Is Hydropower Renewable And Why

Is Hydropower Renewable And Why

Is hydropower renewable and why? Yes – but it’s complicated. I learned this the hard way back when I worked at a salmon habitat conservation nonprofit.

We discovered the hydropower dam upstream led to lower fish populations migrating back to spawn. I realized those renewable energy electrons came at an environmental cost.

It taught me that renewability depends on more than fuel supply. I began researching hydropower more deeply to understand this tension between clean energy production and ecosystem impacts.

I soon realized the story holds far more nuance. The good news is solutions exist to expand hydropower responsibly while safeguarding river health. 

Throughout this article, I’ll share key impact considerations, mitigation strategies, and innovations pushing hydro’s renewable future.

Is Hydropower Renewable And Why

Most sources point to three core features that characterize renewable energy:

  1. Derived from natural processes that are constantly replenished
  2. Not finite in availability or depleted over time through use
  3. Cause minimal harm to the environment

Hydropower offers some advantages on the first two points – the water cycle endlessly circulates between the air, land, and sea thanks to solar energy.

And flowing rivers provide an immense resource capable of meeting a significant portion of electricity demand indefinitely.

Table 1: Contribution of Hydropower as a % of Total Electricity Generation (Data Source: US Energy Information Administration)

Country% of Total Generation

However, hydropower comes under scrutiny regarding environmental impacts and overall sustainability. Damming rivers fundamentally alters local ecosystems, potentially harming animals, habitats, water quality, and more.

These trade-offs call into question whether hydropower should enjoy the “renewable energy” label to the same degree as wind or solar.

When accounting for these complexities, assessing hydropower’s renewability becomes less straightforward. Some key considerations in this debate include:

  • Resource lifespan – while water resources renew through the natural water cycle, individual hydropower facilities face buildup of sedimentation behind dams over decades, requiring dredging and occasional decommissioning.
  • Methane emissions – organic plant matter decaying underwater in reservoirs produces methane, a potent greenhouse gas. The scale of these emissions varies across facilities.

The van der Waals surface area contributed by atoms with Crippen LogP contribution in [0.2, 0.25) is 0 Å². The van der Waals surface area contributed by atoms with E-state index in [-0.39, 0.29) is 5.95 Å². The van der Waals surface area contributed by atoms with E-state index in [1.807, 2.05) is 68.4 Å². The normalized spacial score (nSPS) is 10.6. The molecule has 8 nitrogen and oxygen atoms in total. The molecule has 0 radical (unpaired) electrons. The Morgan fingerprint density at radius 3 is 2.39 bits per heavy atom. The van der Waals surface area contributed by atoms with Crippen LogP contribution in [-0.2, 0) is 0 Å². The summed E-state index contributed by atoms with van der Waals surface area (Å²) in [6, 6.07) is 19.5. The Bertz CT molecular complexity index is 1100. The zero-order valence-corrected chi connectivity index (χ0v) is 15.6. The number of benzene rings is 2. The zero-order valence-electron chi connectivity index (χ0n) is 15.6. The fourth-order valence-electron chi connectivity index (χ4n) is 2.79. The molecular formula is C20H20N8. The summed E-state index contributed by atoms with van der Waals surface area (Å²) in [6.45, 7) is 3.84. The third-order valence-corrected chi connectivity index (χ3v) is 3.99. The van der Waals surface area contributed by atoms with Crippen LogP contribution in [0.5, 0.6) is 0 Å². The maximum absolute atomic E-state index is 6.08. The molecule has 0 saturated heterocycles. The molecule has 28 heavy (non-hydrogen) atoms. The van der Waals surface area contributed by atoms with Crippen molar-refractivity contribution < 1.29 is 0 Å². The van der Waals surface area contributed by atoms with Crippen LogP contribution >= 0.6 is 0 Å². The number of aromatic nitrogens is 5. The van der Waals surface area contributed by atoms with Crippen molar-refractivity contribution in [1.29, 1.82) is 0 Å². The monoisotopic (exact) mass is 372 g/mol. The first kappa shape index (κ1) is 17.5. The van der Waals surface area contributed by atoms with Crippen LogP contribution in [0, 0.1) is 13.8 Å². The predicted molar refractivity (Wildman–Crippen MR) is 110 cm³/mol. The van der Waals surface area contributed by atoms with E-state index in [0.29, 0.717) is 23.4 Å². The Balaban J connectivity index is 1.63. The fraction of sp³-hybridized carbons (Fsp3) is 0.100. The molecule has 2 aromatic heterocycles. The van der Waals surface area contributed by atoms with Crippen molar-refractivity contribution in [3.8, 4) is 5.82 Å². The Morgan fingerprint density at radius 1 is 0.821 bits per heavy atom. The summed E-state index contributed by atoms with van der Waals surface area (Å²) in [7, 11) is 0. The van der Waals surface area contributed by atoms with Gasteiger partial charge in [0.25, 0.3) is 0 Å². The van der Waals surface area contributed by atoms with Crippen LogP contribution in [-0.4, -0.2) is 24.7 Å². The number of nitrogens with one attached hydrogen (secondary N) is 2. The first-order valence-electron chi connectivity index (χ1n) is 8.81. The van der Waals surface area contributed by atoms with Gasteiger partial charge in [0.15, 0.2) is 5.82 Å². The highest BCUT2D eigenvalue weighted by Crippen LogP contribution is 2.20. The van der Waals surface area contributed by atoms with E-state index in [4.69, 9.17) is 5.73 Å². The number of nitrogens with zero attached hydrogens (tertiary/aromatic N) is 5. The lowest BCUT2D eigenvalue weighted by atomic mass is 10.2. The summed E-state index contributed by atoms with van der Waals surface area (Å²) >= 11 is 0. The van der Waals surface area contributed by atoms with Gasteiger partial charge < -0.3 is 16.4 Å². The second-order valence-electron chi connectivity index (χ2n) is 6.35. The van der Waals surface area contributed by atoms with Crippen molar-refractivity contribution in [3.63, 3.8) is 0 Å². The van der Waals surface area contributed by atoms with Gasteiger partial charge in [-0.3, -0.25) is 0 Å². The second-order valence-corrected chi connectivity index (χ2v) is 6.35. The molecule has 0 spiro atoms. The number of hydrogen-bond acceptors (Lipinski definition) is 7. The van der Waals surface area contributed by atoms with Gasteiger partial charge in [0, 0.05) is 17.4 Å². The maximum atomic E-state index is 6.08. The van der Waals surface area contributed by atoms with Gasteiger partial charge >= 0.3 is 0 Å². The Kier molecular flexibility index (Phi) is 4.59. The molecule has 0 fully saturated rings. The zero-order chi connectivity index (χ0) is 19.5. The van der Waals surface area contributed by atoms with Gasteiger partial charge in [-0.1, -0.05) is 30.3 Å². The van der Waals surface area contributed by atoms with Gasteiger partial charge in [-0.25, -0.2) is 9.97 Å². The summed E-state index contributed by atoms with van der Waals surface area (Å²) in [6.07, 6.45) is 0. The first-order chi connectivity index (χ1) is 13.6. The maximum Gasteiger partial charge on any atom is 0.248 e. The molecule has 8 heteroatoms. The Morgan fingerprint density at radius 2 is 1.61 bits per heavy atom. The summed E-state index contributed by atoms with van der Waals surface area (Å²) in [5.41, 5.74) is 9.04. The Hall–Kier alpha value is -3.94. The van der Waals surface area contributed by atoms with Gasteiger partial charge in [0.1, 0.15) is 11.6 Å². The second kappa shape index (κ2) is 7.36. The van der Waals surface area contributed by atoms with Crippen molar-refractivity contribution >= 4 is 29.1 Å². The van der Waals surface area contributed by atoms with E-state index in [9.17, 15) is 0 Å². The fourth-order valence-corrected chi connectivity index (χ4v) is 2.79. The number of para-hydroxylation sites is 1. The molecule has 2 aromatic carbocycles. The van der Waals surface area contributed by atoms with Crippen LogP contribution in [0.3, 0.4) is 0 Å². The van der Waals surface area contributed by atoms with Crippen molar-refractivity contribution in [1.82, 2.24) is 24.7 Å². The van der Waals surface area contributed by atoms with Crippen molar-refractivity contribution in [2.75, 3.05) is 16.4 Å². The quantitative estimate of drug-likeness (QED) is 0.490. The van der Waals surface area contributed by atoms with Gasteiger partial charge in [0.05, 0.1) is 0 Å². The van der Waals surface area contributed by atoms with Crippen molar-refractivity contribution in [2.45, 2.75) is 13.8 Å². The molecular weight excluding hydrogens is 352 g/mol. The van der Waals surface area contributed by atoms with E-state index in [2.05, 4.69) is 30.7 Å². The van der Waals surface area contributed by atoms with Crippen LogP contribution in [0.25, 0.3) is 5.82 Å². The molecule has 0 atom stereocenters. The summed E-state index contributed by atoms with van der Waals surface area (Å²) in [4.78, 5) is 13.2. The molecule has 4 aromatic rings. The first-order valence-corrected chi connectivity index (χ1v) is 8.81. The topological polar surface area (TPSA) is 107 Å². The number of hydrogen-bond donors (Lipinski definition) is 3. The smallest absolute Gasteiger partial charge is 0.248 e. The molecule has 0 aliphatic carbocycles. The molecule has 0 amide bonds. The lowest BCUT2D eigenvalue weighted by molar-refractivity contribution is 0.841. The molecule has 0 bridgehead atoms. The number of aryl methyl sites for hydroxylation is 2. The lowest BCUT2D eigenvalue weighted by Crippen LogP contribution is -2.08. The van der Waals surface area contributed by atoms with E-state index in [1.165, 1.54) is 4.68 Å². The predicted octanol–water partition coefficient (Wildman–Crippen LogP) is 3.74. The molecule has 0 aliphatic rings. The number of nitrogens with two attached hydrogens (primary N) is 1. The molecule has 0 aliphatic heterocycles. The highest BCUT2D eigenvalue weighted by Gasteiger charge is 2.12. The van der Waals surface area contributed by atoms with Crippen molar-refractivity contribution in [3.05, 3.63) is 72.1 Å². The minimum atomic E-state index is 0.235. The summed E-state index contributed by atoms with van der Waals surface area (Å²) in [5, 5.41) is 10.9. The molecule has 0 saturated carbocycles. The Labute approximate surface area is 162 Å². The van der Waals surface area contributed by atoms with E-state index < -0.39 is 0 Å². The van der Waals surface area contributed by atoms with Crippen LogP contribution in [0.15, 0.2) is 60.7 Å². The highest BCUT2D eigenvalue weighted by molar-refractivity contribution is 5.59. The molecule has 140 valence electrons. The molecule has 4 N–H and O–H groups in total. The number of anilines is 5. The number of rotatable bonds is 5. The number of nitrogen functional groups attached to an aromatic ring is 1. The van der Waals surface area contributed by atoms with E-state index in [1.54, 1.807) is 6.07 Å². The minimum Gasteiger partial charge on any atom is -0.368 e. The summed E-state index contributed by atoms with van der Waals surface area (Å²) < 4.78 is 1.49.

• Downstream river impacts – fish migration pathways, access to habitat, sediment flows, and natural flood cycles can be disrupted by major hydropower dams.

We’ll dig deeper into both the pros and cons later on. First, let’s unravel what sets hydropower technology apart from other renewable energy sources.

The Mechanics Behind Hydroelectric Power

Hydropower leverages basic principles of physics and engineering. The key operating components include:

  • Turbines – spinning turbines are powered by moving water which triggers an internal copper wire coil rotation inside electric generators. This motion between magnetic fields produces an electric current.
  • Generators – convert the mechanical rotation energy into electrical energy. Modern hydro generators achieve efficiencies between 90-95%.
  • Dams and reservoirs – provide height and storage volume to manage water pressure and flows. Gravity causes water to fall towards lower elevations, enabling capture of kinetic energy.

Not all facilities look alike however. Beyond massive concrete dams like Hoover and Three Gorges, there are a variety of hydropower plant types and components tailored to different landscapes and water conditions.

Common arrangements include:

  • Reservoir – Created by damming rivers to store water and control flow. Often paired with multi-megawatt electricity output.
  • Diversion – Channels portion of river flows into above-ground pipes and turbine systems.
  • Pumped storage – Stores energy by pumping water uphill into a reservoir then releasing it to generate power on demand. Enables renewable load balancing.
  • Run-of-river – Minimal dams and reservoirs resulting in lower environmental impact. Common with small hydropower projects under 25 MW.

No heat is generated in converting water movement to electricity, giving hydropower generation an efficiency edge over even the best combined-cycle natural gas power plants.

Another standout benefit lies in utility-scale energy storage thanks to pumped hydropower technology and reservoir capacities.

This flexible storage provides a unique advantage for renewable energy integration and resilient grid management. When wind or solar output ramps up and down, hydropower can ramp up and down accordingly in a complementary manner.

The Benefits of Hydropower as a Renewable

Of all renewable energy sources currently available, hydropower offers some of the most attractive qualities:

Reliable Source of Baseload Electricity

The consistent, seasonal nature of river flows allows hydropower to operate as a reliable baseload energy supply not dependent on short-term weather fluctuations.

In contrast, solar and wind generation must be balanced alongside other energy sources due to intermittency issues. Hydropower carved out a 16.6% share of renewable electricity generation worldwide as of 2020.